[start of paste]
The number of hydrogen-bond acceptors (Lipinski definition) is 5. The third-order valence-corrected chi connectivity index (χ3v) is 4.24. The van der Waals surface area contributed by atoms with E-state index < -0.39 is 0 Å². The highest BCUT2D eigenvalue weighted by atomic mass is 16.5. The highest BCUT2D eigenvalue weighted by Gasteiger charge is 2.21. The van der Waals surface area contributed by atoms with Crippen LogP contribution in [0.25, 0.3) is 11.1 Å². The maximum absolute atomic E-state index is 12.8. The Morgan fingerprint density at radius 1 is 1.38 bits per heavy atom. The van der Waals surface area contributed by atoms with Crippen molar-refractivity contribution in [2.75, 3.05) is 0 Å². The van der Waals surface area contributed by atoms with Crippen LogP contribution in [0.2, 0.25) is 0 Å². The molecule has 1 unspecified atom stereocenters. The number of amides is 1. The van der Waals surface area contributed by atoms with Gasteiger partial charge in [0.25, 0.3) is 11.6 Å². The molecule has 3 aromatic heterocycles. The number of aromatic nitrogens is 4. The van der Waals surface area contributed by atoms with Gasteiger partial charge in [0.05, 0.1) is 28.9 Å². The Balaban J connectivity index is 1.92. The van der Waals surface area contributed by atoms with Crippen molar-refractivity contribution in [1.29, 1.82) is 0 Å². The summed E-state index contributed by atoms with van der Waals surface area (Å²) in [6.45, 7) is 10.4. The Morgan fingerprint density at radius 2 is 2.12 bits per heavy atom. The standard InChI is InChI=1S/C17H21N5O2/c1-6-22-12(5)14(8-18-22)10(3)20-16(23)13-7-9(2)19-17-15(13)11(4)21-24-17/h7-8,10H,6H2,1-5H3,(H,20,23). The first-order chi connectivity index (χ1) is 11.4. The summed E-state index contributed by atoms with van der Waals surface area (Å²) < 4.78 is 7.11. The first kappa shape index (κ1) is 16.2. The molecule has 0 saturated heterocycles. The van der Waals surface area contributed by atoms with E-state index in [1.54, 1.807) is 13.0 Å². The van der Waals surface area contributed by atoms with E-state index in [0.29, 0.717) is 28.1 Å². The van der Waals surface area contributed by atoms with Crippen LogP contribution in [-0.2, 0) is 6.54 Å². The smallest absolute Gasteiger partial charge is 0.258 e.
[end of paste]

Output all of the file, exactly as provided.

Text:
The number of hydrogen-bond acceptors (Lipinski definition) is 5. The third-order valence-corrected chi connectivity index (χ3v) is 4.24. The van der Waals surface area contributed by atoms with E-state index < -0.39 is 0 Å². The highest BCUT2D eigenvalue weighted by atomic mass is 16.5. The highest BCUT2D eigenvalue weighted by Gasteiger charge is 2.21. The van der Waals surface area contributed by atoms with Crippen LogP contribution in [0.25, 0.3) is 11.1 Å². The maximum absolute atomic E-state index is 12.8. The Morgan fingerprint density at radius 1 is 1.38 bits per heavy atom. The van der Waals surface area contributed by atoms with Crippen molar-refractivity contribution in [2.75, 3.05) is 0 Å². The van der Waals surface area contributed by atoms with Crippen LogP contribution in [0.2, 0.25) is 0 Å². The molecule has 1 unspecified atom stereocenters. The number of amides is 1. The van der Waals surface area contributed by atoms with Gasteiger partial charge in [0.25, 0.3) is 11.6 Å². The molecule has 3 aromatic heterocycles. The number of aromatic nitrogens is 4. The van der Waals surface area contributed by atoms with Gasteiger partial charge in [0.05, 0.1) is 28.9 Å². The Balaban J connectivity index is 1.92. The van der Waals surface area contributed by atoms with Crippen molar-refractivity contribution in [1.29, 1.82) is 0 Å². The summed E-state index contributed by atoms with van der Waals surface area (Å²) in [6.45, 7) is 10.4. The Morgan fingerprint density at radius 2 is 2.12 bits per heavy atom. The standard InChI is InChI=1S/C17H21N5O2/c1-6-22-12(5)14(8-18-22)10(3)20-16(23)13-7-9(2)19-17-15(13)11(4)21-24-17/h7-8,10H,6H2,1-5H3,(H,20,23). The first-order chi connectivity index (χ1) is 11.4. The summed E-state index contributed by atoms with van der Waals surface area (Å²) < 4.78 is 7.11. The first kappa shape index (κ1) is 16.2. The molecule has 0 saturated heterocycles. The van der Waals surface area contributed by atoms with E-state index in [1.54, 1.807) is 13.0 Å². The van der Waals surface area contributed by atoms with E-state index in [0.29, 0.717) is 28.1 Å². The van der Waals surface area contributed by atoms with Crippen LogP contribution in [-0.2, 0) is 6.54 Å². The smallest absolute Gasteiger partial charge is 0.258 e.